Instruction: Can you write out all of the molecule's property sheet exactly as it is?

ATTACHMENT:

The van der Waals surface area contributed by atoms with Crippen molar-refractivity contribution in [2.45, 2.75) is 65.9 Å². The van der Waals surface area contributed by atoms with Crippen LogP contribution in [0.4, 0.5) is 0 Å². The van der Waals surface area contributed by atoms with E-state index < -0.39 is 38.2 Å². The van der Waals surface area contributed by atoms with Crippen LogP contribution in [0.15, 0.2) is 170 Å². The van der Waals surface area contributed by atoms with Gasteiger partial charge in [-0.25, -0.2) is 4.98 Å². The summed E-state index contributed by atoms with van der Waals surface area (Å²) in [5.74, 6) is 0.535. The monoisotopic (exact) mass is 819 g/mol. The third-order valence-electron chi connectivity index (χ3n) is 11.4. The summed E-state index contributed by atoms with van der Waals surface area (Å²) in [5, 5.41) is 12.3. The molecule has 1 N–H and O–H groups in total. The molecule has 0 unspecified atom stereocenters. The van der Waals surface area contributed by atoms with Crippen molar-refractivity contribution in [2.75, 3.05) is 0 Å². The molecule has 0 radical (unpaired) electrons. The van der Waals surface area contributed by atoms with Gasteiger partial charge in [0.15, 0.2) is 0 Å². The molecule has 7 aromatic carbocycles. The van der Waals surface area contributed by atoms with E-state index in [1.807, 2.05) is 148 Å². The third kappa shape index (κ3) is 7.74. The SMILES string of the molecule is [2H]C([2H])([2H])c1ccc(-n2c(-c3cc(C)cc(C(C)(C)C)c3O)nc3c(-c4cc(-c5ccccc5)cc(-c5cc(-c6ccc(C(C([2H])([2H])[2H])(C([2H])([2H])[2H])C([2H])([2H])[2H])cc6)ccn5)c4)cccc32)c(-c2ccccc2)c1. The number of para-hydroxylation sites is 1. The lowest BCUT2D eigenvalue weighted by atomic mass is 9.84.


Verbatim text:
The van der Waals surface area contributed by atoms with Crippen molar-refractivity contribution in [2.45, 2.75) is 65.9 Å². The van der Waals surface area contributed by atoms with Crippen LogP contribution in [0.4, 0.5) is 0 Å². The van der Waals surface area contributed by atoms with E-state index < -0.39 is 38.2 Å². The van der Waals surface area contributed by atoms with Crippen LogP contribution in [0.15, 0.2) is 170 Å². The van der Waals surface area contributed by atoms with Gasteiger partial charge in [-0.25, -0.2) is 4.98 Å². The summed E-state index contributed by atoms with van der Waals surface area (Å²) in [5.74, 6) is 0.535. The monoisotopic (exact) mass is 819 g/mol. The third-order valence-electron chi connectivity index (χ3n) is 11.4. The summed E-state index contributed by atoms with van der Waals surface area (Å²) in [5, 5.41) is 12.3. The molecule has 1 N–H and O–H groups in total. The molecule has 0 unspecified atom stereocenters. The van der Waals surface area contributed by atoms with Crippen molar-refractivity contribution in [2.75, 3.05) is 0 Å². The molecule has 0 radical (unpaired) electrons. The van der Waals surface area contributed by atoms with Gasteiger partial charge in [0.15, 0.2) is 0 Å². The molecule has 7 aromatic carbocycles. The van der Waals surface area contributed by atoms with E-state index in [1.807, 2.05) is 148 Å². The third kappa shape index (κ3) is 7.74. The SMILES string of the molecule is [2H]C([2H])([2H])c1ccc(-n2c(-c3cc(C)cc(C(C)(C)C)c3O)nc3c(-c4cc(-c5ccccc5)cc(-c5cc(-c6ccc(C(C([2H])([2H])[2H])(C([2H])([2H])[2H])C([2H])([2H])[2H])cc6)ccn5)c4)cccc32)c(-c2ccccc2)c1. The number of para-hydroxylation sites is 1. The lowest BCUT2D eigenvalue weighted by atomic mass is 9.84.